NEWSBYTE Reading-based cybersecurity firm A10 Networks has unveiled a new firewall product to help service providers secure their 5G and IoT deployments.
The company has released a new version of its Thunder Convergent Firewall (CFW) Gi/SGi, claiming the product addresses the rising security concerns of service providers – specifically network and DDoS attacks that may arise from a variety of intrusion points.
Securing IoT networks
With the new offering, companies can fend off cyber attacks launched by ‘weaponised’ IoT devices and smartphones, according to A10 Networks, as well as those that come from GiLAN and roaming partner networks.
Users can combine the Thunder CFW with the GPRS Tunnelling Protocol (GTP) and granular Stream Control Transport Protocol (SCTP) to enable improved inspection and filtering abilities.
The Thunder CFW comes with a range of regulatory compliance, Web access control, and service monetisation options too, which draw on products such as A10’s Threat Intelligence Service and URL Classification Service.
The product uses advanced Layer 4-7 systems – including CGNAT, stateful firewall and application visibility – to enable streamlined management, smaller operational overheads, and reduced latency.
Real security dangers
Chris Gilmour, technical practice lead of secure carrier specialist Axians, believes that while 5G will accelerate IoT deployments, security risks will undoubtedly grow.
“The arrival of 5G will enable a ubiquitous framework that will allow IoT to really take off, both in terms of the business benefits that can be leveraged, but also in the potential risk that businesses could be exposed to,” he said.
“As 5G connectivity will enable a whole host of higher-bandwidth IoT devices, for businesses it’s about building security in to the infrastructure from the outset and not as a mere bolt-on.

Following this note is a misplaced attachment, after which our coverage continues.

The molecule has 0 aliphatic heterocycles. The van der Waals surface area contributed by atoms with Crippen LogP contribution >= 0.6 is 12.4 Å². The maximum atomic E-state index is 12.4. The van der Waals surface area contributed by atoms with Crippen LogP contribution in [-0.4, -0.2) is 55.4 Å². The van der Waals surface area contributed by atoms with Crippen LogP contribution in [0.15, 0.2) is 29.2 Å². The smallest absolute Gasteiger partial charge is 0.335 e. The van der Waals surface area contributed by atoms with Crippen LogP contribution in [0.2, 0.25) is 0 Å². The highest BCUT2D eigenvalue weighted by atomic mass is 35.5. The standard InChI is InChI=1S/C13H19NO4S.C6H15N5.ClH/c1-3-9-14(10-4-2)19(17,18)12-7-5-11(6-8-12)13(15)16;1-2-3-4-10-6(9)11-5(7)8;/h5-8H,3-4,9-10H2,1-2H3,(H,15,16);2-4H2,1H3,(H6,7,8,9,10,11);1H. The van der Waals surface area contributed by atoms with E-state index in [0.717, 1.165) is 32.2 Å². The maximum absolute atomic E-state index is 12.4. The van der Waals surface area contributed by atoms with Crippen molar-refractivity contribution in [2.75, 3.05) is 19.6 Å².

“The IoT is only as secure as you make it. In today’s market, you cannot rely on manufacturers to produce a network-controlled device with security at the forefront.
“It is therefore up to the business to ensure these devices – which are essentially remote controls for the world to operate – are secure and remain accessible by authorised personnel and devices only.”
Internet of Business says
A number of recent reports have suggested that IoT security is already lax, with non-expert device manufacturers rushing gadgets to market with basic security flaws built in. Meanwhile, organisations are giving little strategic thought to the unique challenges of IoT security. Factor in 5G and there is every chance that things could get messy.
Standards and specifications will certainly help on the way to securing 5G-based IoT use cases, but in the end it will come down to strategy. Robust cybersecurity must include the network, the device, and the data, taking into account the unique issues that 5G networks bring.
• Read our recent in-depth report on how to secure 5G deployments: